Stop Farzad Kamangar’s Execution

The Worker-communist Party of Iran, the International Committee against Executions and others have initiated a campaign to stop the execution of Farzad Kamangar, a 30 year old teacher in Iranian Kurdistan, who has been sentenced to death on trumped up charges. The WPI is asking people in Iran to make 10 copies of the below leaflet and write slogans on walls demanding his release. To read his mother’s message in Farsi, click here.

Join us for CEMB’s One year anniversary celebration

We are asking members and supporters to join CEMB executive committee members for drinks to celebrate the one-year anniversary of the establishment of the Council of Ex-Muslims of Britain and to meet other like-minded people in central London on 5th July 2008 from 2pm onwards.

The nearest tube stations to the event is Leicester Square & Charring Cross.

If you need directions, please call Rony: 07947 475 582, Zia: 07776227112 or Maryam: 07719166731.

Faith schools are bad for children

Council of Ex-Muslims of Britain
July 1, 2008

Cristina Odone’s report on faith schools published by the Centre for Policy Studies misses the point. The point of is not that faith schools have discriminatory admission codes and employment practices, cream-skim pupils, or turn away children in care although they do. Rather, what makes faith schools fundamentally bad for children is that they are more concerned with the inclusion of religion – the religion of the child’s parents – than the inclusion, wellbeing and educational needs of the child.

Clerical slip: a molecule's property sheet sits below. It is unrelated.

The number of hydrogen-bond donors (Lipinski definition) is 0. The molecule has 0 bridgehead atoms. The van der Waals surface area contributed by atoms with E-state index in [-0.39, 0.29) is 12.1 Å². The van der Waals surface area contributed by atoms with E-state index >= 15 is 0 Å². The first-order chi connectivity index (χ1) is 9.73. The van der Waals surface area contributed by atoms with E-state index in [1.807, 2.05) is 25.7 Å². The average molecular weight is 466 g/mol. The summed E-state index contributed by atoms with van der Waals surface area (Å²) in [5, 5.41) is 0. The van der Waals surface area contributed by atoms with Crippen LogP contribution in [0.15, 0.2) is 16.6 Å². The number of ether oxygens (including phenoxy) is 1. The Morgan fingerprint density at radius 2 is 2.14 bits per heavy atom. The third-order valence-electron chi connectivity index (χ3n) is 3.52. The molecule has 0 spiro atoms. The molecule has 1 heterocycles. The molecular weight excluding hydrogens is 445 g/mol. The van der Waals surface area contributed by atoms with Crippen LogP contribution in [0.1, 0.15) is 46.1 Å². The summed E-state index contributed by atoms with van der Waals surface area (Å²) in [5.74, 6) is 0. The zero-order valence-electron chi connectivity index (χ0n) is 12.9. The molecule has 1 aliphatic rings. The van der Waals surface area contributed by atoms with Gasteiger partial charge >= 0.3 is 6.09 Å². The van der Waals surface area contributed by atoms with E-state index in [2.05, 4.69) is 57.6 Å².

According to Ms. Odone, Islamic schools are crucial to the emancipation of girls because they give parents the confidence to keep them in school for longer. But relegating girls to Islamic schools where they are indoctrinated in their parents’ beliefs, segregated on the basis of sex (imagine how unacceptable this would be if it was based on race), veiled, prevented from mixing and playing with boys, prevented from doing sports, dancing and so on is anything but.

In Islamic schools such as the Hawza Ilmiyya students are taught to despise unbelievers as filth, and to hold males and females as unequal. Ibrahim Lawson, headteacher of Nottingham Islamia School, clearly states their main purpose: ‘The essential purpose of the Islamia school as with all Islamic schools is to inculcate profound religious belief in the children.’

Education, however, is meant to give children access to science, reason and advances of the 21st century not the other way around. It is meant to level the playing field irrespective of and despite the family the child is born into. It is meant to allow children to think freely and critically – something that religion actually prohibits and often punishes. Contrary to Ms. Odone’s claims, this can only be guaranteed via a secular educational system.

Until children are given precedence over their parent’s religion, the Government, with its commitment to faith schools, will continue to fail them.